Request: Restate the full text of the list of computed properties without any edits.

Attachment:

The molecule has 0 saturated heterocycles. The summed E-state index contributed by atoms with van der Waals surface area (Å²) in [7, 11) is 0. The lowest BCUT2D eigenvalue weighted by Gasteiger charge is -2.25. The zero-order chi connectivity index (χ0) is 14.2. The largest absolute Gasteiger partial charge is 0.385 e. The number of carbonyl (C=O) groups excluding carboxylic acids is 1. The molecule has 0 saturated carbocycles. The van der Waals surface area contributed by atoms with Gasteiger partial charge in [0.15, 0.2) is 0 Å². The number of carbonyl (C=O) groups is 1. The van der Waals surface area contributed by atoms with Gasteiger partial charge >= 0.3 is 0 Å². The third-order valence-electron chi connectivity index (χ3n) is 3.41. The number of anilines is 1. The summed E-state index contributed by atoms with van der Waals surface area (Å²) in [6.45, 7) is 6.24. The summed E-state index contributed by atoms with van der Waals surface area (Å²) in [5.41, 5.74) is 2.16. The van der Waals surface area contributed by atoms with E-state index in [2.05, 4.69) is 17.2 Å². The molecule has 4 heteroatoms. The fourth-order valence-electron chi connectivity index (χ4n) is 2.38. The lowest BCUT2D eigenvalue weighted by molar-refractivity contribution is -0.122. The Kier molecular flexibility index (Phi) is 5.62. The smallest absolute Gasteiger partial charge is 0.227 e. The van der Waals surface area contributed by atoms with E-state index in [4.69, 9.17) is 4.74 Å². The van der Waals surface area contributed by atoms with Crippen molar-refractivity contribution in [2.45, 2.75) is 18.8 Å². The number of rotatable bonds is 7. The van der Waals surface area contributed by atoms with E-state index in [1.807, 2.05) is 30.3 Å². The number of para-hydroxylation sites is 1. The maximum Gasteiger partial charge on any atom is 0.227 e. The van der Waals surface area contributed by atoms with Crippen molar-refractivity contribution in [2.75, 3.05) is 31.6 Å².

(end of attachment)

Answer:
The molecule has 0 saturated heterocycles. The summed E-state index contributed by atoms with van der Waals surface area (Å²) in [7, 11) is 0. The lowest BCUT2D eigenvalue weighted by Gasteiger charge is -2.25. The zero-order chi connectivity index (χ0) is 14.2. The largest absolute Gasteiger partial charge is 0.385 e. The number of carbonyl (C=O) groups excluding carboxylic acids is 1. The molecule has 0 saturated carbocycles. The van der Waals surface area contributed by atoms with Gasteiger partial charge in [0.15, 0.2) is 0 Å². The number of carbonyl (C=O) groups is 1. The van der Waals surface area contributed by atoms with Gasteiger partial charge >= 0.3 is 0 Å². The third-order valence-electron chi connectivity index (χ3n) is 3.41. The number of anilines is 1. The summed E-state index contributed by atoms with van der Waals surface area (Å²) in [6.45, 7) is 6.24. The summed E-state index contributed by atoms with van der Waals surface area (Å²) in [5.41, 5.74) is 2.16. The van der Waals surface area contributed by atoms with E-state index in [2.05, 4.69) is 17.2 Å². The molecule has 4 heteroatoms. The fourth-order valence-electron chi connectivity index (χ4n) is 2.38. The lowest BCUT2D eigenvalue weighted by molar-refractivity contribution is -0.122. The Kier molecular flexibility index (Phi) is 5.62. The smallest absolute Gasteiger partial charge is 0.227 e. The van der Waals surface area contributed by atoms with E-state index in [4.69, 9.17) is 4.74 Å². The van der Waals surface area contributed by atoms with Crippen molar-refractivity contribution in [2.45, 2.75) is 18.8 Å². The number of rotatable bonds is 7. The van der Waals surface area contributed by atoms with E-state index in [1.807, 2.05) is 30.3 Å². The number of para-hydroxylation sites is 1. The maximum Gasteiger partial charge on any atom is 0.227 e. The van der Waals surface area contributed by atoms with Crippen molar-refractivity contribution in [2.75, 3.05) is 31.6 Å².